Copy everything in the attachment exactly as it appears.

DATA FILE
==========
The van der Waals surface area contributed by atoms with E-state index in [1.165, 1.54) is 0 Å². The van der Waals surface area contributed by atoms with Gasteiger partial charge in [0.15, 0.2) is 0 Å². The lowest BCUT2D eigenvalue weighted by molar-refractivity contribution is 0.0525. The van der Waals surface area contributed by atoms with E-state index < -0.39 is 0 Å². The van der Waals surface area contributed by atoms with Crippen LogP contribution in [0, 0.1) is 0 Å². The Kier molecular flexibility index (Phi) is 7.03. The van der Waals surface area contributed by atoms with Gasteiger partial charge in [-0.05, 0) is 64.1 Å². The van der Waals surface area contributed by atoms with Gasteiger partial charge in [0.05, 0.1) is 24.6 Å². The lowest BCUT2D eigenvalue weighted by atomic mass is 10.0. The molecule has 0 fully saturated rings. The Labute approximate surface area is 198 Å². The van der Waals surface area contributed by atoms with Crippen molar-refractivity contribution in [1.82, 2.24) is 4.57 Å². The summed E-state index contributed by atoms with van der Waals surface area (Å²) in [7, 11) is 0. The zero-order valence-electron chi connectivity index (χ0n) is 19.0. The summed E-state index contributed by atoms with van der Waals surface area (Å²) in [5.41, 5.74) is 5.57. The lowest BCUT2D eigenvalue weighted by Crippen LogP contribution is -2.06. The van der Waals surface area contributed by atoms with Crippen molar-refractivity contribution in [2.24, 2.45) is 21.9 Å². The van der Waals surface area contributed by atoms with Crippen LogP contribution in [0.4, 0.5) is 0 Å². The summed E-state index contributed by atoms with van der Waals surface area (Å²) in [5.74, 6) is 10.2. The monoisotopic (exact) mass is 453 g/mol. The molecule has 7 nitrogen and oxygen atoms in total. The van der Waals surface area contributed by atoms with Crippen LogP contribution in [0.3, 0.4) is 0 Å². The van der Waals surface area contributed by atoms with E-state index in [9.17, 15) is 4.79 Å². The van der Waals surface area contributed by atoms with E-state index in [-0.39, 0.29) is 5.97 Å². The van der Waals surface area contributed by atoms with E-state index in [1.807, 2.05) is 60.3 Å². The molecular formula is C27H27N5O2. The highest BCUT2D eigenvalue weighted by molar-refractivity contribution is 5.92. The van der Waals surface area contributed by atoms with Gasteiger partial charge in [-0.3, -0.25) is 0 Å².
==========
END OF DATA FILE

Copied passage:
The van der Waals surface area contributed by atoms with E-state index in [1.165, 1.54) is 0 Å². The van der Waals surface area contributed by atoms with Gasteiger partial charge in [0.15, 0.2) is 0 Å². The lowest BCUT2D eigenvalue weighted by molar-refractivity contribution is 0.0525. The van der Waals surface area contributed by atoms with E-state index < -0.39 is 0 Å². The van der Waals surface area contributed by atoms with Crippen LogP contribution in [0, 0.1) is 0 Å². The Kier molecular flexibility index (Phi) is 7.03. The van der Waals surface area contributed by atoms with Gasteiger partial charge in [-0.05, 0) is 64.1 Å². The van der Waals surface area contributed by atoms with Gasteiger partial charge in [0.05, 0.1) is 24.6 Å². The lowest BCUT2D eigenvalue weighted by atomic mass is 10.0. The molecule has 0 fully saturated rings. The Labute approximate surface area is 198 Å². The van der Waals surface area contributed by atoms with Crippen molar-refractivity contribution in [1.82, 2.24) is 4.57 Å². The summed E-state index contributed by atoms with van der Waals surface area (Å²) in [7, 11) is 0. The zero-order valence-electron chi connectivity index (χ0n) is 19.0. The summed E-state index contributed by atoms with van der Waals surface area (Å²) in [5.41, 5.74) is 5.57. The lowest BCUT2D eigenvalue weighted by Crippen LogP contribution is -2.06. The van der Waals surface area contributed by atoms with Crippen molar-refractivity contribution in [2.24, 2.45) is 21.9 Å². The van der Waals surface area contributed by atoms with Crippen LogP contribution in [0.4, 0.5) is 0 Å². The summed E-state index contributed by atoms with van der Waals surface area (Å²) in [5.74, 6) is 10.2. The monoisotopic (exact) mass is 453 g/mol. The molecule has 7 nitrogen and oxygen atoms in total. The van der Waals surface area contributed by atoms with Crippen LogP contribution in [0.3, 0.4) is 0 Å². The van der Waals surface area contributed by atoms with E-state index in [9.17, 15) is 4.79 Å². The van der Waals surface area contributed by atoms with E-state index in [-0.39, 0.29) is 5.97 Å². The van der Waals surface area contributed by atoms with E-state index in [1.807, 2.05) is 60.3 Å². The molecular formula is C27H27N5O2. The highest BCUT2D eigenvalue weighted by molar-refractivity contribution is 5.92. The van der Waals surface area contributed by atoms with Gasteiger partial charge in [-0.3, -0.25) is 0 Å².